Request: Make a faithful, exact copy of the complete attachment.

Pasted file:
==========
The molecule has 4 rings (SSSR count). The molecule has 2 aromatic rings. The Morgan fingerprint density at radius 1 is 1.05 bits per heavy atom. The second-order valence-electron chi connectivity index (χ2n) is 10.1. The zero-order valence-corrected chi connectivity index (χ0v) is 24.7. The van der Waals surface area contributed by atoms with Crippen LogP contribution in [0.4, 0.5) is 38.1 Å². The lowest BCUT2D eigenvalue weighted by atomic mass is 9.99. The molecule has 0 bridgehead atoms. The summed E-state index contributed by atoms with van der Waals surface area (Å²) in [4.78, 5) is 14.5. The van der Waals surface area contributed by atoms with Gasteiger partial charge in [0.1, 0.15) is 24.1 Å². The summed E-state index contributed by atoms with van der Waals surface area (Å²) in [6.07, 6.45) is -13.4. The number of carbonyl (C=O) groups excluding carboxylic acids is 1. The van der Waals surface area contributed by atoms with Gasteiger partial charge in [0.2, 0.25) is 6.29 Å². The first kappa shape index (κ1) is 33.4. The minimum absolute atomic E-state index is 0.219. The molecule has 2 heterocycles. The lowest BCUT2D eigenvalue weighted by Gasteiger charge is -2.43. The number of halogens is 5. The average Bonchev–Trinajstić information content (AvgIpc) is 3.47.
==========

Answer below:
The molecule has 4 rings (SSSR count). The molecule has 2 aromatic rings. The Morgan fingerprint density at radius 1 is 1.05 bits per heavy atom. The second-order valence-electron chi connectivity index (χ2n) is 10.1. The zero-order valence-corrected chi connectivity index (χ0v) is 24.7. The van der Waals surface area contributed by atoms with Crippen LogP contribution in [0.4, 0.5) is 38.1 Å². The lowest BCUT2D eigenvalue weighted by atomic mass is 9.99. The molecule has 0 bridgehead atoms. The summed E-state index contributed by atoms with van der Waals surface area (Å²) in [4.78, 5) is 14.5. The van der Waals surface area contributed by atoms with Gasteiger partial charge in [0.1, 0.15) is 24.1 Å². The summed E-state index contributed by atoms with van der Waals surface area (Å²) in [6.07, 6.45) is -13.4. The number of carbonyl (C=O) groups excluding carboxylic acids is 1. The van der Waals surface area contributed by atoms with Gasteiger partial charge in [0.2, 0.25) is 6.29 Å². The first kappa shape index (κ1) is 33.4. The minimum absolute atomic E-state index is 0.219. The molecule has 2 heterocycles. The lowest BCUT2D eigenvalue weighted by Gasteiger charge is -2.43. The number of halogens is 5. The average Bonchev–Trinajstić information content (AvgIpc) is 3.47.